A method that employs genetic and genomic information to predict the response of individual patients and patient populations to drugs.
The application of genomic information to drugs in clinical development/on the market.
The determination and analysis of the genome (DNA) and its products (RNAs) as they relate to drug response.
study of the interaction of individual genetic varations on the response of drug treatments
The application of genome science (genomics) to the study of human variability in drug response.
The study of the effect of an individual's genotype on the body's potential response to medications.
Pharmacogenomics is the use of genetic information to predict the safety, toxicity and/or efficacy of drugs in individual patients or groups of patients.
makes use of the knowledge of the DNA sequences for the development of new drugs.
A biotechnological science that combines the techniques of medicine, pharmacology and genomics and is concerned with developing drug therapies to compensate for genetic differences in patients which cause varied responses to a single therapeutic regimen.
The blending of genomics with the study of drugs (pharmacology) to determine how variations in the human genome affect a person's response to medications.
The study of differential gene expression applied to drug discovery and optimisation.
An important area of life science research which promises to facilitate the drug development process in the future. Compares the genetic information of an individual to the average human genome to discover genetic varations, and to predict the response of individual patients and patient populations to specific drugs.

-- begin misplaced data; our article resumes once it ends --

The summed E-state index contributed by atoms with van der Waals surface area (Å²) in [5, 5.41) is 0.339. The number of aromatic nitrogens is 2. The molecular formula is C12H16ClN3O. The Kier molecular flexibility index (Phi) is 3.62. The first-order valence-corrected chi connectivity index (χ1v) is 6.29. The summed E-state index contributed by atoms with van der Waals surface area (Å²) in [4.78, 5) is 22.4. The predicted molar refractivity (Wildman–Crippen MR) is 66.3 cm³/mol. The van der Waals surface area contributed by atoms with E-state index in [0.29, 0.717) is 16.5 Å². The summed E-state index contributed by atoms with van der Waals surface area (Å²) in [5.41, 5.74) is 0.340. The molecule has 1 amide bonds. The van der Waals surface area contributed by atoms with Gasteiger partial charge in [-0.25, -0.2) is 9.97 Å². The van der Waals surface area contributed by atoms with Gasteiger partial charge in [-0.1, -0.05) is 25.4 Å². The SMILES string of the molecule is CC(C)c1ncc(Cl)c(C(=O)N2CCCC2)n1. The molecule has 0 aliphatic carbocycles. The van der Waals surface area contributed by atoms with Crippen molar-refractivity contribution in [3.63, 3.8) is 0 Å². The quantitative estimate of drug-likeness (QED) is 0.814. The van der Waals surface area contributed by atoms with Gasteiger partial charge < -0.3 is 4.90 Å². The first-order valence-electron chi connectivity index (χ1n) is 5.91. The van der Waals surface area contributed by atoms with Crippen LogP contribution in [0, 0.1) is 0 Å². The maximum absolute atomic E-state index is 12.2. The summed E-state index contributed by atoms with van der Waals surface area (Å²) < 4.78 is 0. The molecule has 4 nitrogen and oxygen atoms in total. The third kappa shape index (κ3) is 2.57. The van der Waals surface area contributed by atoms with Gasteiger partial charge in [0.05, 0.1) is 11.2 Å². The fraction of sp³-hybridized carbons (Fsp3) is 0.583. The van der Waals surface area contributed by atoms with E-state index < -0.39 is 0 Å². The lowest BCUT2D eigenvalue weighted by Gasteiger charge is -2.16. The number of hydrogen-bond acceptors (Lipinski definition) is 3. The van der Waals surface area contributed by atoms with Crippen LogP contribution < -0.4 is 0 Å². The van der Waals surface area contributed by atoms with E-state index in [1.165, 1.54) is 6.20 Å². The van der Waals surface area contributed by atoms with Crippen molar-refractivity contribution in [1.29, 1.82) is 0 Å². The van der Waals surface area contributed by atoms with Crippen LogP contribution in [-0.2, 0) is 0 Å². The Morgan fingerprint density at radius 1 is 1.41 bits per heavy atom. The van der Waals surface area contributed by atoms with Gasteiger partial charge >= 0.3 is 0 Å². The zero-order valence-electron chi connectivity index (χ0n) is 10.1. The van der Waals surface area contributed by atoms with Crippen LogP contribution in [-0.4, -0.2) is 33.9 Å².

This term is not distinctly differentiated from pharmacogenetics, but implies the examination of whole genomes or substantial numbers of genes in order, for example, to identify putative targets for medicines or to identify large-scale differences in the patterns of gene expression in response to chemical compounds.
The study of the pharmacological response to a drug by a population based on the genetic variation of that population. It has long been known that different individuals in a population respond to the same drug differently, and that these variations are due to variations in the molecular receptors being affected by the drug, or to differences in metabolic enzymes that clear the drug. Pharmacogenomics is the science of studying these variations at the molecular level. Applications of pharmacogenomics include reducing side effects, customizing drugs, improvement of clinical trials, and the rescue of some drugs that have been banned due to severe side effects in a small percentage of the eligible population.